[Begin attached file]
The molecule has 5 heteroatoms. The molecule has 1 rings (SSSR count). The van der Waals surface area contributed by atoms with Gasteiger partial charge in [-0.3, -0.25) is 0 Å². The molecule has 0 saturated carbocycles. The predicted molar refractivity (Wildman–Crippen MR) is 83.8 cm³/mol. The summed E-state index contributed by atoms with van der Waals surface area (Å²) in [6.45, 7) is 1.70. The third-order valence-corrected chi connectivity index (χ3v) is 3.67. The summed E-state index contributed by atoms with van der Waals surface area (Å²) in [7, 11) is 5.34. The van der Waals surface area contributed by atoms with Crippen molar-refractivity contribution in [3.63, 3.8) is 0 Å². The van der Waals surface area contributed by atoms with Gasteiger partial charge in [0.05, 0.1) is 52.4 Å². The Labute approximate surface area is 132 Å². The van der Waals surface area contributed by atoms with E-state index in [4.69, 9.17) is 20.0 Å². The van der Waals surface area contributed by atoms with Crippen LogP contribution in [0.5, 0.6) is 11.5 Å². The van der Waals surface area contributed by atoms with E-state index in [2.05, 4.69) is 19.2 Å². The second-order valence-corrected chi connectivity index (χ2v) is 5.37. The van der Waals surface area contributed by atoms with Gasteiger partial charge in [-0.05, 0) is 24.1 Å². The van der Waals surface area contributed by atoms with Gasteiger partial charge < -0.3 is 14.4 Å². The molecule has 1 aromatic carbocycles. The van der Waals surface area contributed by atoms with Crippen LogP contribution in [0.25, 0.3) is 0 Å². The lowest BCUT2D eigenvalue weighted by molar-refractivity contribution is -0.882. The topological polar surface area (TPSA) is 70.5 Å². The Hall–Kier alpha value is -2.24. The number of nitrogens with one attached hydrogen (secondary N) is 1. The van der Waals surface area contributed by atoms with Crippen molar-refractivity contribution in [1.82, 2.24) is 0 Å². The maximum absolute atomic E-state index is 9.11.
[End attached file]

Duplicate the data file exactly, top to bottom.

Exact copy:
The molecule has 5 heteroatoms. The molecule has 1 rings (SSSR count). The van der Waals surface area contributed by atoms with Gasteiger partial charge in [-0.3, -0.25) is 0 Å². The molecule has 0 saturated carbocycles. The predicted molar refractivity (Wildman–Crippen MR) is 83.8 cm³/mol. The summed E-state index contributed by atoms with van der Waals surface area (Å²) in [6.45, 7) is 1.70. The third-order valence-corrected chi connectivity index (χ3v) is 3.67. The summed E-state index contributed by atoms with van der Waals surface area (Å²) in [7, 11) is 5.34. The van der Waals surface area contributed by atoms with Crippen molar-refractivity contribution in [3.63, 3.8) is 0 Å². The van der Waals surface area contributed by atoms with Gasteiger partial charge in [0.05, 0.1) is 52.4 Å². The Labute approximate surface area is 132 Å². The van der Waals surface area contributed by atoms with E-state index in [4.69, 9.17) is 20.0 Å². The van der Waals surface area contributed by atoms with Crippen LogP contribution in [0.5, 0.6) is 11.5 Å². The van der Waals surface area contributed by atoms with E-state index in [2.05, 4.69) is 19.2 Å². The second-order valence-corrected chi connectivity index (χ2v) is 5.37. The van der Waals surface area contributed by atoms with Gasteiger partial charge in [-0.05, 0) is 24.1 Å². The van der Waals surface area contributed by atoms with Gasteiger partial charge < -0.3 is 14.4 Å². The molecule has 1 aromatic carbocycles. The van der Waals surface area contributed by atoms with Crippen LogP contribution in [0.25, 0.3) is 0 Å². The lowest BCUT2D eigenvalue weighted by molar-refractivity contribution is -0.882. The topological polar surface area (TPSA) is 70.5 Å². The Hall–Kier alpha value is -2.24. The number of nitrogens with one attached hydrogen (secondary N) is 1. The van der Waals surface area contributed by atoms with Crippen molar-refractivity contribution in [1.82, 2.24) is 0 Å². The maximum absolute atomic E-state index is 9.11.